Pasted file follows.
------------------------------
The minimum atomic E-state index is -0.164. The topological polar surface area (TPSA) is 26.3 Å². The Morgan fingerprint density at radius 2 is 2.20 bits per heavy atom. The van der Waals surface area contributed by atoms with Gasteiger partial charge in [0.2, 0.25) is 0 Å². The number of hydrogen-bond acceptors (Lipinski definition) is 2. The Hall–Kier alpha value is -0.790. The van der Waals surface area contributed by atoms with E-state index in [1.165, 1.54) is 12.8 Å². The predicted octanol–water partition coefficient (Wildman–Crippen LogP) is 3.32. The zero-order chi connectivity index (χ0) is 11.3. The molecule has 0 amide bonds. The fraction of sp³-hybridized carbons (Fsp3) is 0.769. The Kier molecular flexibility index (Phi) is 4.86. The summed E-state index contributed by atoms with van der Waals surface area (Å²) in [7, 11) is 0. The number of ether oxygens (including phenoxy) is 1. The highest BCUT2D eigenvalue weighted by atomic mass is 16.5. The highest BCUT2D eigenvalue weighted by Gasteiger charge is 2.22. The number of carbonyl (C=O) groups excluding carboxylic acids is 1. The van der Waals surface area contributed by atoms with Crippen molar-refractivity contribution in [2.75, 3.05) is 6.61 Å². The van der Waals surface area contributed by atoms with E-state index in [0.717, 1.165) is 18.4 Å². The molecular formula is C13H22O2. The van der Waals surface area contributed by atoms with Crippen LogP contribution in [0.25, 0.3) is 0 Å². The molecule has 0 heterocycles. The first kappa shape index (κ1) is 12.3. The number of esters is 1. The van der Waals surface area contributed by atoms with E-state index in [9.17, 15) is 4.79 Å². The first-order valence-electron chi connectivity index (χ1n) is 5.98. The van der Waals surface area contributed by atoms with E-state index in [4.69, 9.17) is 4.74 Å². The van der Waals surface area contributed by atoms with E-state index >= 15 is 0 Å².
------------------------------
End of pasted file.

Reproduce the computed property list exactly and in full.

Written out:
The minimum atomic E-state index is -0.164. The topological polar surface area (TPSA) is 26.3 Å². The Morgan fingerprint density at radius 2 is 2.20 bits per heavy atom. The van der Waals surface area contributed by atoms with Gasteiger partial charge in [0.2, 0.25) is 0 Å². The number of hydrogen-bond acceptors (Lipinski definition) is 2. The Hall–Kier alpha value is -0.790. The van der Waals surface area contributed by atoms with E-state index in [1.165, 1.54) is 12.8 Å². The predicted octanol–water partition coefficient (Wildman–Crippen LogP) is 3.32. The zero-order chi connectivity index (χ0) is 11.3. The molecule has 0 amide bonds. The fraction of sp³-hybridized carbons (Fsp3) is 0.769. The Kier molecular flexibility index (Phi) is 4.86. The summed E-state index contributed by atoms with van der Waals surface area (Å²) in [7, 11) is 0. The number of ether oxygens (including phenoxy) is 1. The highest BCUT2D eigenvalue weighted by atomic mass is 16.5. The highest BCUT2D eigenvalue weighted by Gasteiger charge is 2.22. The number of carbonyl (C=O) groups excluding carboxylic acids is 1. The van der Waals surface area contributed by atoms with Crippen molar-refractivity contribution in [2.75, 3.05) is 6.61 Å². The van der Waals surface area contributed by atoms with E-state index in [0.717, 1.165) is 18.4 Å². The molecular formula is C13H22O2. The van der Waals surface area contributed by atoms with Crippen LogP contribution in [0.25, 0.3) is 0 Å². The molecule has 0 heterocycles. The first kappa shape index (κ1) is 12.3. The number of esters is 1. The van der Waals surface area contributed by atoms with E-state index in [9.17, 15) is 4.79 Å². The first-order valence-electron chi connectivity index (χ1n) is 5.98. The van der Waals surface area contributed by atoms with E-state index in [4.69, 9.17) is 4.74 Å². The van der Waals surface area contributed by atoms with E-state index >= 15 is 0 Å².